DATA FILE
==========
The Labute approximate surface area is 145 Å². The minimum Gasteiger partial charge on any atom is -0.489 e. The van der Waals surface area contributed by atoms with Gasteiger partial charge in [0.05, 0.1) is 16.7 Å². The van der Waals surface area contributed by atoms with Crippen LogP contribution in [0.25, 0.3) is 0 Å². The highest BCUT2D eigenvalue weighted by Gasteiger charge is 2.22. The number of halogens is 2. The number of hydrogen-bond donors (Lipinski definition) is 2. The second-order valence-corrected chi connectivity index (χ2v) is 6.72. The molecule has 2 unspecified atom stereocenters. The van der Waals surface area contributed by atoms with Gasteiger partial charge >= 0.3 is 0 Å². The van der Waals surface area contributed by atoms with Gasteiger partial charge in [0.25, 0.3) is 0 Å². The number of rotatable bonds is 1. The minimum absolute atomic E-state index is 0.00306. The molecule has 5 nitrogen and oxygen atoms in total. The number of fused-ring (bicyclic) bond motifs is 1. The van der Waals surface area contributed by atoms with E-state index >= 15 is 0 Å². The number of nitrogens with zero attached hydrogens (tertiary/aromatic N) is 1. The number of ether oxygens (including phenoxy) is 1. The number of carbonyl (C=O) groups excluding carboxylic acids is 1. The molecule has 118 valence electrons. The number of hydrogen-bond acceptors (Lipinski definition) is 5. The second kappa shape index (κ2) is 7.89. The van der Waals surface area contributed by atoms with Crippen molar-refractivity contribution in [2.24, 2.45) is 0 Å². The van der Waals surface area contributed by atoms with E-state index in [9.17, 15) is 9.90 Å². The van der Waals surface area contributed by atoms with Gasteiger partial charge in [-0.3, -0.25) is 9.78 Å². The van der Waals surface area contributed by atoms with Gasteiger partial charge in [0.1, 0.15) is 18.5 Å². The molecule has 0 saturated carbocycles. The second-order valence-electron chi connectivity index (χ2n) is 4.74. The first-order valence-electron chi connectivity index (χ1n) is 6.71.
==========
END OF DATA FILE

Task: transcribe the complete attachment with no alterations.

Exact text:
The Labute approximate surface area is 145 Å². The minimum Gasteiger partial charge on any atom is -0.489 e. The van der Waals surface area contributed by atoms with Gasteiger partial charge in [0.05, 0.1) is 16.7 Å². The van der Waals surface area contributed by atoms with Crippen LogP contribution in [0.25, 0.3) is 0 Å². The highest BCUT2D eigenvalue weighted by Gasteiger charge is 2.22. The number of halogens is 2. The number of hydrogen-bond donors (Lipinski definition) is 2. The second-order valence-corrected chi connectivity index (χ2v) is 6.72. The molecule has 2 unspecified atom stereocenters. The van der Waals surface area contributed by atoms with Gasteiger partial charge >= 0.3 is 0 Å². The van der Waals surface area contributed by atoms with Gasteiger partial charge in [0.25, 0.3) is 0 Å². The number of rotatable bonds is 1. The minimum absolute atomic E-state index is 0.00306. The molecule has 5 nitrogen and oxygen atoms in total. The number of fused-ring (bicyclic) bond motifs is 1. The van der Waals surface area contributed by atoms with E-state index >= 15 is 0 Å². The number of nitrogens with zero attached hydrogens (tertiary/aromatic N) is 1. The number of ether oxygens (including phenoxy) is 1. The number of carbonyl (C=O) groups excluding carboxylic acids is 1. The molecule has 118 valence electrons. The number of hydrogen-bond acceptors (Lipinski definition) is 5. The second kappa shape index (κ2) is 7.89. The van der Waals surface area contributed by atoms with Crippen molar-refractivity contribution in [2.24, 2.45) is 0 Å². The van der Waals surface area contributed by atoms with E-state index in [9.17, 15) is 9.90 Å². The van der Waals surface area contributed by atoms with Gasteiger partial charge in [-0.3, -0.25) is 9.78 Å². The van der Waals surface area contributed by atoms with Gasteiger partial charge in [0.1, 0.15) is 18.5 Å². The molecule has 0 saturated carbocycles. The second-order valence-electron chi connectivity index (χ2n) is 4.74. The first-order valence-electron chi connectivity index (χ1n) is 6.71.